After all of this, was your black tank full?

    Jim

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    Re: Toilet overflow

    Hello Yarlettmatt and welcome to the forum. You will find a lot of useful information here.
    Was the water that overflowed clean water or black water from the tank?
    I have heard of a couple of overflows, but usually it is from a person leaving the tank flusher running while being distracted, Then it is the water from the tank that overflows. Not a pretty sight.
    Because you did not mention a stinky mess I am guessing that was not what happened to you.
    If there was an overflow, the water had to come from somewhere and that would have to be the toilet valve. If there was a piece of TP stuck in there then the water would be leaking out of the bowl into the tank.
    The toilet instructions say to let the foot lever snap up into place. I was never comfortable just letting it snap up but always let it come up rapidly.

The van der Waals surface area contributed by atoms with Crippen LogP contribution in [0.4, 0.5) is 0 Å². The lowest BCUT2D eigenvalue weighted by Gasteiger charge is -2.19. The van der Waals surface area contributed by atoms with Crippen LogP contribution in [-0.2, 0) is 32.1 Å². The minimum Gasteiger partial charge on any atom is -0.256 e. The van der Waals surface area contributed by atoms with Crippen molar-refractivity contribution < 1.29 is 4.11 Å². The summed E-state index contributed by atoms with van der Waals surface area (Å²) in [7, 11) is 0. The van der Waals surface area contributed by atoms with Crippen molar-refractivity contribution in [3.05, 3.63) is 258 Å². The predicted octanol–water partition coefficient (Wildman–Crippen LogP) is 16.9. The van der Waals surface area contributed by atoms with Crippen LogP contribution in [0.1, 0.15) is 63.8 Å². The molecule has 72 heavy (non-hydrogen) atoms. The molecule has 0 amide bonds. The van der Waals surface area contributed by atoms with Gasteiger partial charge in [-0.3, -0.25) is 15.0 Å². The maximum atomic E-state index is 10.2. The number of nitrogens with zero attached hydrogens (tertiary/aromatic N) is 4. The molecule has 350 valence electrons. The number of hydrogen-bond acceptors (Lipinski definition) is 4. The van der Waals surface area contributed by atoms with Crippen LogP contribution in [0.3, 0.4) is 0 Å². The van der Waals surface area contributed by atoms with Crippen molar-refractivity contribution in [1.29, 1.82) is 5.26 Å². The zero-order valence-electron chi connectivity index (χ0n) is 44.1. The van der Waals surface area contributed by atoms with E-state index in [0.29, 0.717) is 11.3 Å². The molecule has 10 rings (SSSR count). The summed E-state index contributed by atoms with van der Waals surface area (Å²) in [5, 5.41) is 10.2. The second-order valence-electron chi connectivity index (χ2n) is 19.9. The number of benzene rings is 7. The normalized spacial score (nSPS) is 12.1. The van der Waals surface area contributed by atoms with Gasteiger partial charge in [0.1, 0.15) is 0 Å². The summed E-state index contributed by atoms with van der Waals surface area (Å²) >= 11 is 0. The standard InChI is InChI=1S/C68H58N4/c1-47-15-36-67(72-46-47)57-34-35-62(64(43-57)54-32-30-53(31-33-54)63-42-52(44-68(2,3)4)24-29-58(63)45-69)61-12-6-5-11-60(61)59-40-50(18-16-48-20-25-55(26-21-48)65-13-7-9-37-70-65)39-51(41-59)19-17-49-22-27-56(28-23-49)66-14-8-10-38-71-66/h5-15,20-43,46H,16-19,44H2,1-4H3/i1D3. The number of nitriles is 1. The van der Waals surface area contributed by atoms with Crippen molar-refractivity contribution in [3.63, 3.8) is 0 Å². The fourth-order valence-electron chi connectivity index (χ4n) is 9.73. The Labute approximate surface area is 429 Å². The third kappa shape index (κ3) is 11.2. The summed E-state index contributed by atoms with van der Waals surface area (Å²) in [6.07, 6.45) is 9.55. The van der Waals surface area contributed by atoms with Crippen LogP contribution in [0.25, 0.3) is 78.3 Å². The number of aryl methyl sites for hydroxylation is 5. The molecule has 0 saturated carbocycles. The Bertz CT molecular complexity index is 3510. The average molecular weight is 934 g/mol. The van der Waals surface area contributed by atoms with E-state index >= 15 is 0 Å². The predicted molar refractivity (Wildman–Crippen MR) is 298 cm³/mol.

If I were in your shoes I would hook up my water supply and somehow mark the water level in the bowl and monitor it. It could have a faulty valve.
    And because I was not there, I gotta ask. Was the bowl actually full and overflowing or did you just find water all over. Maybe one of the fittings or the valve itself are leaking and causing the mess.
    Just a couple of things to consider.

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    Re: Toilet overflow